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Camaro now outselling Mustang? Vroom.

Camaro combines new look with solid feel to attract buyers. In its first five months, Camaro outsold Mustang 40,000 to 30,000 units.

The 2011 Camaro convertible (seen in this March 31, 2011, photo) was resuscitated and now joins its coupe sibling. The Camaro has been outselling the Mustang for the first time in years.


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For the first time since anyone can remember, the Chevrolet Camaro is outselling the Ford Mustang. According to Automotive News, Chevy moved 40,275 Camaros for the first five months of 2011. During the same period, Ford sold 30,206 Mustangs.

One could suppose that the Camaro's new shape is still fresh when compared to that of the Mustang, whose look remains relatively unchanged. In the world of sport coupes, new designs always garner more buyers than do the familiar.

And boy, is the Camaro a looker.

Its design reveres it roots without being beholden to them. Instead, it moves the styling needle with a menacing futuristic scowl and burly stance. The 1969 Camaro — which was the modern car's inspiration — looks dainty by comparison.

And for 2011, the Camaro's top goes down in less than 20 seconds.

If anything, the Camaro convertible is better looking than the coupe. With the top lowered, you get to see the sensuous, flowing body sculpting. It's quite alluring, with a graceful air missing from '80s and '90s Camaros.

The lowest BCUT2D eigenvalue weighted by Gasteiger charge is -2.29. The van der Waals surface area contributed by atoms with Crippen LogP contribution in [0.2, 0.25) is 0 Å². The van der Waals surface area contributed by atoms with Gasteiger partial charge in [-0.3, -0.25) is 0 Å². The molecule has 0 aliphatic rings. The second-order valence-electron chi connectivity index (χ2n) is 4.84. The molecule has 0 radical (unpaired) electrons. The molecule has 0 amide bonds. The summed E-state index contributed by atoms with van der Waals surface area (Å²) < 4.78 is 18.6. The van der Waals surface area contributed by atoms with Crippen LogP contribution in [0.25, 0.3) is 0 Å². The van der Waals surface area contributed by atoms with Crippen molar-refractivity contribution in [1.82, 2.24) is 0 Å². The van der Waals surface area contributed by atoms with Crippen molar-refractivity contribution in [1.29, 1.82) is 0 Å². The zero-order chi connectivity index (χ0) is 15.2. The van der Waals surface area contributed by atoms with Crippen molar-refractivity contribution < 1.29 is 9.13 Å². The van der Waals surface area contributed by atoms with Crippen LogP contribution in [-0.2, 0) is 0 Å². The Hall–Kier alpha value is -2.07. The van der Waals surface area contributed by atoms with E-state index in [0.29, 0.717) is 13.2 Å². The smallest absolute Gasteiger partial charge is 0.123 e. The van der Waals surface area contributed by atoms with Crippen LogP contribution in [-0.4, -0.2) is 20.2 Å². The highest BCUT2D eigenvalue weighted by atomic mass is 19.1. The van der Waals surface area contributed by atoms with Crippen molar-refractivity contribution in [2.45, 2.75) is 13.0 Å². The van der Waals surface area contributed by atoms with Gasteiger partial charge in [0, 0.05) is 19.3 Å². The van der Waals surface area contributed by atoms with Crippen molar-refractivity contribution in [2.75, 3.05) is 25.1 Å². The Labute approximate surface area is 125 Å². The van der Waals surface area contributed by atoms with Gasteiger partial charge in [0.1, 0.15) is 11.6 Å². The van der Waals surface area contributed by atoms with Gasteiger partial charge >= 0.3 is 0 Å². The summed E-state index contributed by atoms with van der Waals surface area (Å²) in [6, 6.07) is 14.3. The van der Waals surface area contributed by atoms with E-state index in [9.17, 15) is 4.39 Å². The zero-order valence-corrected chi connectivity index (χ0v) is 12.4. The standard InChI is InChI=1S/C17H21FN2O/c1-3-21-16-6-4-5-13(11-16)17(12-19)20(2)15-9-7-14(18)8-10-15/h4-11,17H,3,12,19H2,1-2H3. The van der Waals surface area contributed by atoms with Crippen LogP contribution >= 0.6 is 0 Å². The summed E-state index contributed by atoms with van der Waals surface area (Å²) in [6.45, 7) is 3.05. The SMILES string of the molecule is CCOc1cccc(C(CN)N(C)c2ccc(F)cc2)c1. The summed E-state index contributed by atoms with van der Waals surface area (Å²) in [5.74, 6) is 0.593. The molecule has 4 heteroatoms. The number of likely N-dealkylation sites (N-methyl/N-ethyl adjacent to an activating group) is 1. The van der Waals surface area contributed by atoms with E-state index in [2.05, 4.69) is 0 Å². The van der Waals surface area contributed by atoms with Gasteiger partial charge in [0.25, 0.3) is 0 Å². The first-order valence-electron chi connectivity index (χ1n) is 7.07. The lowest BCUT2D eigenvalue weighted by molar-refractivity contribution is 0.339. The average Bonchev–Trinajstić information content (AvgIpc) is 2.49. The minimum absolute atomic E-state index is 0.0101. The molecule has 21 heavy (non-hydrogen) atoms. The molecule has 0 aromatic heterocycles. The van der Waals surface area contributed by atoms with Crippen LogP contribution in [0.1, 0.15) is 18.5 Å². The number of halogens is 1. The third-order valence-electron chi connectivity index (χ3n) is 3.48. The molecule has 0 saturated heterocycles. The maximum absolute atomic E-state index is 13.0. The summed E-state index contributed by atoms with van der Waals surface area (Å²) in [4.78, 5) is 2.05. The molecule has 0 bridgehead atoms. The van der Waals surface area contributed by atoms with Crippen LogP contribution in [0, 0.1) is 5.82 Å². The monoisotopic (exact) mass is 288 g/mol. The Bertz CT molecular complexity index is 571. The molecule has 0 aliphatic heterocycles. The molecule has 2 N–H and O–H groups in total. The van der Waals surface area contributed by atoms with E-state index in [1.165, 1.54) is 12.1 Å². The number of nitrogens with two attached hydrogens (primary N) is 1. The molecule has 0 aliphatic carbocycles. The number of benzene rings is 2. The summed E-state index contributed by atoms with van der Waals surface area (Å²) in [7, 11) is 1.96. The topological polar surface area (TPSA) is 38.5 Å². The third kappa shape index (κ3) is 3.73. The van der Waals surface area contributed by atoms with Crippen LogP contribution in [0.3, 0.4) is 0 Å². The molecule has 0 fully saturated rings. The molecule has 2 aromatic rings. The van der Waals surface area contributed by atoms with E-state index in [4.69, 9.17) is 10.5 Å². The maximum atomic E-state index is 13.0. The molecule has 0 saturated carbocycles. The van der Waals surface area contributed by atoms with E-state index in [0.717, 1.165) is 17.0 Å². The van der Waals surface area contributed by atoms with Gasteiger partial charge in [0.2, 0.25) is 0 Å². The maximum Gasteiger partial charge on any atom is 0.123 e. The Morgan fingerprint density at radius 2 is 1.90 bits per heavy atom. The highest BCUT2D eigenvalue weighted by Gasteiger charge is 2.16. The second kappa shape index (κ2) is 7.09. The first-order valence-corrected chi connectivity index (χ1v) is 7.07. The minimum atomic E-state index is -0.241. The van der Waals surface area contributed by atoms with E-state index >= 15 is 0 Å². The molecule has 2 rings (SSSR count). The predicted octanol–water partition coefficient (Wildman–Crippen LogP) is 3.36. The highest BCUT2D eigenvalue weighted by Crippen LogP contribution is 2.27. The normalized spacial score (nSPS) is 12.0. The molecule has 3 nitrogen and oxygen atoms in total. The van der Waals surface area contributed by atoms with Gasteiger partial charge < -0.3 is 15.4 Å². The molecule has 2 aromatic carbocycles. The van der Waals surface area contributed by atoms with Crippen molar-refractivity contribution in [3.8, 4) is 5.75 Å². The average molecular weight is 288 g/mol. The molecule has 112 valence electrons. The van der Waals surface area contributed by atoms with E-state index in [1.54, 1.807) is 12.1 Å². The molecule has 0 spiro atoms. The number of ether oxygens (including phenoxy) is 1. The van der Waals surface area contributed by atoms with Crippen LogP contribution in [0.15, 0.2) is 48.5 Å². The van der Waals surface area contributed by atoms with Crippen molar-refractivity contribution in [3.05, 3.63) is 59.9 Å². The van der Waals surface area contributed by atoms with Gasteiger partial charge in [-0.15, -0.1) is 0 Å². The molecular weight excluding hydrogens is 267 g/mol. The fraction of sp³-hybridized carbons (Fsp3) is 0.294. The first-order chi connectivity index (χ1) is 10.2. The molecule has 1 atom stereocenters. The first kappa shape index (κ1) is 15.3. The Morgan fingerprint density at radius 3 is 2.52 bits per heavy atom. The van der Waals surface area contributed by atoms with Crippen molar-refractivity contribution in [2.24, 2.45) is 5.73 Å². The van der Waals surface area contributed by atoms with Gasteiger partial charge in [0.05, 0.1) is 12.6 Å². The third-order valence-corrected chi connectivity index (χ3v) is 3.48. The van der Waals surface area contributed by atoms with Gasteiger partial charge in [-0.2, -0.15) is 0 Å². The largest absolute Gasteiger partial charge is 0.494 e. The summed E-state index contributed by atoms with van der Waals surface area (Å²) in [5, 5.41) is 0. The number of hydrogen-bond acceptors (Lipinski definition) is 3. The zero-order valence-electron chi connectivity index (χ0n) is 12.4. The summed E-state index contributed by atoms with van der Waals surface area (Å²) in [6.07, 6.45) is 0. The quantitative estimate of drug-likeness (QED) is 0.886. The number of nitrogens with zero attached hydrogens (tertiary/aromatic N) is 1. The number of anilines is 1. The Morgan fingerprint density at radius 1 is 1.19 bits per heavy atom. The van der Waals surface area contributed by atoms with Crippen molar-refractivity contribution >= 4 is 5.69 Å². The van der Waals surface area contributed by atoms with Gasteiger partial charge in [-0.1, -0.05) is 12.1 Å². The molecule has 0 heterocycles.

The droptop Camaro comes in two flavors: LT and SS. The former uses GM's ubiquitous 3.6-liter double-overhead-cam V6 rated at 304 horsepower. The latter has GM's legendary 6.2-liter V8 rated at 400-hp with a six-speed automatic transmission, 426-hp with the six-speed manual. Six-cylinder buyers get the same transmission choices.

All of the car's important bits are placed on a platform originally developed for the Pontiac G8 sedan.

Among the options on the LT test car was a $1,500 RS Package with 20-inch aluminum wheels, rear spoiler, unique tail lamps and high-intensity discharge headlamps.

Like the coupe, the V6 can reach 60 mph in 6.1 seconds. OK, it's not the V8's 4.7 seconds, but fast enough if you're cruising with the top down. Besides, giving up 1.4 seconds allows you to enjoy this car's style while yielding 18 mpg city, 29 mpg highway.

That's not bad, but try both models before you buy. The V6 certainly is fast on paper, but for some reason, it doesn't feel so when driving. The driveline has a surprisingly sedate feel, especially when compared to the Ford Mustang's V6.

But there's no quibbling with the way this rear-driver handles.


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